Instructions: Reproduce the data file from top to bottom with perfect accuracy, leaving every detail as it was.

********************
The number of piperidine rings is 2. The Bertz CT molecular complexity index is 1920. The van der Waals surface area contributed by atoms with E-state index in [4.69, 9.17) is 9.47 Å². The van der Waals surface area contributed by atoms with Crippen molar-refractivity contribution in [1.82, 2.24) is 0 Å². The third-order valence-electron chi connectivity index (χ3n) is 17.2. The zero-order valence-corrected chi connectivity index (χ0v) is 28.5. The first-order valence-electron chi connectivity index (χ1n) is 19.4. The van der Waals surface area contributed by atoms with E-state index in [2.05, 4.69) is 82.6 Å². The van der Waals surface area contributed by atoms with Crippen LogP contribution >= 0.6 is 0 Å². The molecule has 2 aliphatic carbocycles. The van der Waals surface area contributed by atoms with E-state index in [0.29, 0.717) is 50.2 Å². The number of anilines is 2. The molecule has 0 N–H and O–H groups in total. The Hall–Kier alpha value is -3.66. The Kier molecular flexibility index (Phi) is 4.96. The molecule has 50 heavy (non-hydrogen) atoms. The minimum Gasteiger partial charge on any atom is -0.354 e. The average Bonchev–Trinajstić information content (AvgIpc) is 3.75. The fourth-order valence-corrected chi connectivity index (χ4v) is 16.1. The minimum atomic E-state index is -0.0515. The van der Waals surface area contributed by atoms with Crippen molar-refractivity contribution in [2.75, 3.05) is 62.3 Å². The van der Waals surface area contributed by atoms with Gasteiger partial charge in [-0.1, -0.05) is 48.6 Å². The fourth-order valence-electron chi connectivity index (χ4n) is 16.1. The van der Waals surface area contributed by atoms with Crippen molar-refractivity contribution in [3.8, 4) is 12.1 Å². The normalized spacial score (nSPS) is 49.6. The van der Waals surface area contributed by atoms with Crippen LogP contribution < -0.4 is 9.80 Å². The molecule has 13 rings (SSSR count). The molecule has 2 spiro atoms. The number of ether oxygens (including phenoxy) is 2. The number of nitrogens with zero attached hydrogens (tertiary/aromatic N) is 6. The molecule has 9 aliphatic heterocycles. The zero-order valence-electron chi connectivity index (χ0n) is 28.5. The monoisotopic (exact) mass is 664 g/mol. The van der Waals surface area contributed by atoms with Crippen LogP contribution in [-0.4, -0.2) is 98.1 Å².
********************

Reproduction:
The number of piperidine rings is 2. The Bertz CT molecular complexity index is 1920. The van der Waals surface area contributed by atoms with E-state index in [4.69, 9.17) is 9.47 Å². The van der Waals surface area contributed by atoms with Crippen molar-refractivity contribution in [1.82, 2.24) is 0 Å². The third-order valence-electron chi connectivity index (χ3n) is 17.2. The zero-order valence-corrected chi connectivity index (χ0v) is 28.5. The first-order valence-electron chi connectivity index (χ1n) is 19.4. The van der Waals surface area contributed by atoms with E-state index in [2.05, 4.69) is 82.6 Å². The van der Waals surface area contributed by atoms with Crippen LogP contribution >= 0.6 is 0 Å². The molecule has 2 aliphatic carbocycles. The van der Waals surface area contributed by atoms with E-state index in [0.29, 0.717) is 50.2 Å². The number of anilines is 2. The molecule has 0 N–H and O–H groups in total. The Hall–Kier alpha value is -3.66. The Kier molecular flexibility index (Phi) is 4.96. The molecule has 50 heavy (non-hydrogen) atoms. The minimum Gasteiger partial charge on any atom is -0.354 e. The average Bonchev–Trinajstić information content (AvgIpc) is 3.75. The fourth-order valence-corrected chi connectivity index (χ4v) is 16.1. The minimum atomic E-state index is -0.0515. The van der Waals surface area contributed by atoms with Crippen molar-refractivity contribution in [2.75, 3.05) is 62.3 Å². The van der Waals surface area contributed by atoms with Gasteiger partial charge in [-0.1, -0.05) is 48.6 Å². The fourth-order valence-electron chi connectivity index (χ4n) is 16.1. The van der Waals surface area contributed by atoms with Crippen molar-refractivity contribution in [3.8, 4) is 12.1 Å². The normalized spacial score (nSPS) is 49.6. The van der Waals surface area contributed by atoms with Crippen LogP contribution < -0.4 is 9.80 Å². The molecule has 13 rings (SSSR count). The molecule has 2 spiro atoms. The number of ether oxygens (including phenoxy) is 2. The number of nitrogens with zero attached hydrogens (tertiary/aromatic N) is 6. The molecule has 9 aliphatic heterocycles. The zero-order valence-electron chi connectivity index (χ0n) is 28.5. The monoisotopic (exact) mass is 664 g/mol. The van der Waals surface area contributed by atoms with Crippen LogP contribution in [-0.4, -0.2) is 98.1 Å².